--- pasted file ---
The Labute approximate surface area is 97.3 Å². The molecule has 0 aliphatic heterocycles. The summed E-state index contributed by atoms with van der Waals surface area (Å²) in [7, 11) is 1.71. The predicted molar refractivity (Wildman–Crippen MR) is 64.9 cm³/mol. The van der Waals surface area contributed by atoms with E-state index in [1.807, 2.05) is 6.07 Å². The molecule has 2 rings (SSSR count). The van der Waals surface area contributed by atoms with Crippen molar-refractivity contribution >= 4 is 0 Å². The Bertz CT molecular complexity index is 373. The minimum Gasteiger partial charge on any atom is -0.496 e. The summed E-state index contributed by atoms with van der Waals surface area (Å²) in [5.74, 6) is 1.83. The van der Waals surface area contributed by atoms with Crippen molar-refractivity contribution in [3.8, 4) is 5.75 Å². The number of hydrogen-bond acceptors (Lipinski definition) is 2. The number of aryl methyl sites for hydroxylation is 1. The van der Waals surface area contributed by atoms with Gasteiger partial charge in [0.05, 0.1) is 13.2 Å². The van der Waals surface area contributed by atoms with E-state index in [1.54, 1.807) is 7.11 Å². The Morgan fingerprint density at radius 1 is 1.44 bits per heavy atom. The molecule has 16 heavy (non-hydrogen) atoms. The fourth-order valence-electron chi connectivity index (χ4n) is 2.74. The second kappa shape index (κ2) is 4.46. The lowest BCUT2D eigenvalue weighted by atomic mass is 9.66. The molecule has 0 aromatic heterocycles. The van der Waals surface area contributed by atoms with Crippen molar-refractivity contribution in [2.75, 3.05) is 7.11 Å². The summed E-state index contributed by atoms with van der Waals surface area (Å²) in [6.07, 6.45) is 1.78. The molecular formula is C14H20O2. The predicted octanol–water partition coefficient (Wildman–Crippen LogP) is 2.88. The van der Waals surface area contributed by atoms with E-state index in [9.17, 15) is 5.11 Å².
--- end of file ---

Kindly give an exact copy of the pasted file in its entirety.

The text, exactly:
The Labute approximate surface area is 97.3 Å². The molecule has 0 aliphatic heterocycles. The summed E-state index contributed by atoms with van der Waals surface area (Å²) in [7, 11) is 1.71. The predicted molar refractivity (Wildman–Crippen MR) is 64.9 cm³/mol. The van der Waals surface area contributed by atoms with E-state index in [1.807, 2.05) is 6.07 Å². The molecule has 2 rings (SSSR count). The van der Waals surface area contributed by atoms with Crippen molar-refractivity contribution >= 4 is 0 Å². The Bertz CT molecular complexity index is 373. The minimum Gasteiger partial charge on any atom is -0.496 e. The summed E-state index contributed by atoms with van der Waals surface area (Å²) in [5.74, 6) is 1.83. The van der Waals surface area contributed by atoms with Crippen molar-refractivity contribution in [3.8, 4) is 5.75 Å². The number of hydrogen-bond acceptors (Lipinski definition) is 2. The number of aryl methyl sites for hydroxylation is 1. The van der Waals surface area contributed by atoms with Gasteiger partial charge in [0.05, 0.1) is 13.2 Å². The van der Waals surface area contributed by atoms with E-state index in [1.54, 1.807) is 7.11 Å². The Morgan fingerprint density at radius 1 is 1.44 bits per heavy atom. The molecule has 16 heavy (non-hydrogen) atoms. The fourth-order valence-electron chi connectivity index (χ4n) is 2.74. The second kappa shape index (κ2) is 4.46. The lowest BCUT2D eigenvalue weighted by atomic mass is 9.66. The molecule has 0 aromatic heterocycles. The van der Waals surface area contributed by atoms with Crippen molar-refractivity contribution in [2.75, 3.05) is 7.11 Å². The summed E-state index contributed by atoms with van der Waals surface area (Å²) in [6.07, 6.45) is 1.78. The molecular formula is C14H20O2. The predicted octanol–water partition coefficient (Wildman–Crippen LogP) is 2.88. The van der Waals surface area contributed by atoms with E-state index in [9.17, 15) is 5.11 Å².